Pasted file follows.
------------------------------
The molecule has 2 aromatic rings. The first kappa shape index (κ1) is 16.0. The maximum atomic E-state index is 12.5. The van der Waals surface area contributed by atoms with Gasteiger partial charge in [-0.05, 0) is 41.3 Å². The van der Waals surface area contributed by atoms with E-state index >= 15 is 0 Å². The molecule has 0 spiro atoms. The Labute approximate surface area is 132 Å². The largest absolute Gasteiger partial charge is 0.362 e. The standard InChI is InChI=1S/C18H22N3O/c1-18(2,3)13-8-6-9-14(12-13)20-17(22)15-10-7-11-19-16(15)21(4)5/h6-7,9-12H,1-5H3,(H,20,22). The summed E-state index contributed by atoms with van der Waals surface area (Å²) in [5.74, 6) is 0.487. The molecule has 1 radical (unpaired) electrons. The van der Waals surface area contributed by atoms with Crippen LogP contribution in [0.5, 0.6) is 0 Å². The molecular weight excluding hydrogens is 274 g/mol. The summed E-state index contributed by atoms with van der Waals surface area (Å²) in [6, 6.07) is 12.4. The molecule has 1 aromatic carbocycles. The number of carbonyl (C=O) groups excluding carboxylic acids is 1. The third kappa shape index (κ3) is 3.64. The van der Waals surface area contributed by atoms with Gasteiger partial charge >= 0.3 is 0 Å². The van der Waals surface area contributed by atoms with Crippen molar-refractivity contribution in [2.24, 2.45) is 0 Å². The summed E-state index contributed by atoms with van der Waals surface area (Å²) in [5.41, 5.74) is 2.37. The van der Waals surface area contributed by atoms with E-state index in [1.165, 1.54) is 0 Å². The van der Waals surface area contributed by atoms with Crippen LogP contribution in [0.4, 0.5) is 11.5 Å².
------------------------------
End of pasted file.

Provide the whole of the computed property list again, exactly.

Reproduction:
The molecule has 2 aromatic rings. The first kappa shape index (κ1) is 16.0. The maximum atomic E-state index is 12.5. The van der Waals surface area contributed by atoms with Gasteiger partial charge in [-0.05, 0) is 41.3 Å². The van der Waals surface area contributed by atoms with E-state index >= 15 is 0 Å². The molecule has 0 spiro atoms. The Labute approximate surface area is 132 Å². The largest absolute Gasteiger partial charge is 0.362 e. The standard InChI is InChI=1S/C18H22N3O/c1-18(2,3)13-8-6-9-14(12-13)20-17(22)15-10-7-11-19-16(15)21(4)5/h6-7,9-12H,1-5H3,(H,20,22). The summed E-state index contributed by atoms with van der Waals surface area (Å²) in [5.74, 6) is 0.487. The molecule has 1 radical (unpaired) electrons. The van der Waals surface area contributed by atoms with Crippen LogP contribution in [0.5, 0.6) is 0 Å². The molecular weight excluding hydrogens is 274 g/mol. The summed E-state index contributed by atoms with van der Waals surface area (Å²) in [6, 6.07) is 12.4. The molecule has 1 aromatic carbocycles. The number of carbonyl (C=O) groups excluding carboxylic acids is 1. The third kappa shape index (κ3) is 3.64. The van der Waals surface area contributed by atoms with Gasteiger partial charge >= 0.3 is 0 Å². The van der Waals surface area contributed by atoms with Crippen molar-refractivity contribution in [2.24, 2.45) is 0 Å². The summed E-state index contributed by atoms with van der Waals surface area (Å²) in [5.41, 5.74) is 2.37. The van der Waals surface area contributed by atoms with E-state index in [1.165, 1.54) is 0 Å². The van der Waals surface area contributed by atoms with Crippen LogP contribution in [0.4, 0.5) is 11.5 Å².